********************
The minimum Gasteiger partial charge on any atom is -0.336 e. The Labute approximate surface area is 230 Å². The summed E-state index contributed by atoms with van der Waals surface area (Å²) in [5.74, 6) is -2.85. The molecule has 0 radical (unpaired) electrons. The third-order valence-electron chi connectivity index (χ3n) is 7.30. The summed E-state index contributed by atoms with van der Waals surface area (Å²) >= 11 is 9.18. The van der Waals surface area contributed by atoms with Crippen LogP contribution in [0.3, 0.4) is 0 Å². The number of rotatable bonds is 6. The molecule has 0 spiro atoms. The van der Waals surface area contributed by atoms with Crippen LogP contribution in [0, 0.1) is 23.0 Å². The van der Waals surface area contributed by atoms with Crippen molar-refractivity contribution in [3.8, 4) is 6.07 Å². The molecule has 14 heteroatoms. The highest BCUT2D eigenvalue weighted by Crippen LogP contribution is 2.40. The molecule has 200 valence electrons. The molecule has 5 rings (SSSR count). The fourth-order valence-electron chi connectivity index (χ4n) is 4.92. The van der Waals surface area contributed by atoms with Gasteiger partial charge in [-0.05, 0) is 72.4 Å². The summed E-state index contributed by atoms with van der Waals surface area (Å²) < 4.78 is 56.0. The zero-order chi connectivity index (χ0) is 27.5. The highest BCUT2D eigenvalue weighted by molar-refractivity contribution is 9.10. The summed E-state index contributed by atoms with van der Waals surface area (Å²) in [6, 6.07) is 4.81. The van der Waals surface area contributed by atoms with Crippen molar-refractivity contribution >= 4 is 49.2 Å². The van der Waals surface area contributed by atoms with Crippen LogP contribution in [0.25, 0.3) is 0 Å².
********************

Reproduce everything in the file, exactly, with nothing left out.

The minimum Gasteiger partial charge on any atom is -0.336 e. The Labute approximate surface area is 230 Å². The summed E-state index contributed by atoms with van der Waals surface area (Å²) in [5.74, 6) is -2.85. The molecule has 0 radical (unpaired) electrons. The third-order valence-electron chi connectivity index (χ3n) is 7.30. The summed E-state index contributed by atoms with van der Waals surface area (Å²) >= 11 is 9.18. The van der Waals surface area contributed by atoms with Crippen LogP contribution in [0.3, 0.4) is 0 Å². The number of rotatable bonds is 6. The molecule has 0 spiro atoms. The van der Waals surface area contributed by atoms with Crippen LogP contribution in [0, 0.1) is 23.0 Å². The van der Waals surface area contributed by atoms with Crippen molar-refractivity contribution in [3.8, 4) is 6.07 Å². The molecule has 14 heteroatoms. The highest BCUT2D eigenvalue weighted by Crippen LogP contribution is 2.40. The molecule has 200 valence electrons. The molecule has 5 rings (SSSR count). The fourth-order valence-electron chi connectivity index (χ4n) is 4.92. The van der Waals surface area contributed by atoms with Gasteiger partial charge in [-0.05, 0) is 72.4 Å². The summed E-state index contributed by atoms with van der Waals surface area (Å²) < 4.78 is 56.0. The zero-order chi connectivity index (χ0) is 27.5. The highest BCUT2D eigenvalue weighted by molar-refractivity contribution is 9.10. The summed E-state index contributed by atoms with van der Waals surface area (Å²) in [6, 6.07) is 4.81. The van der Waals surface area contributed by atoms with Crippen molar-refractivity contribution >= 4 is 49.2 Å². The van der Waals surface area contributed by atoms with Crippen LogP contribution in [0.25, 0.3) is 0 Å².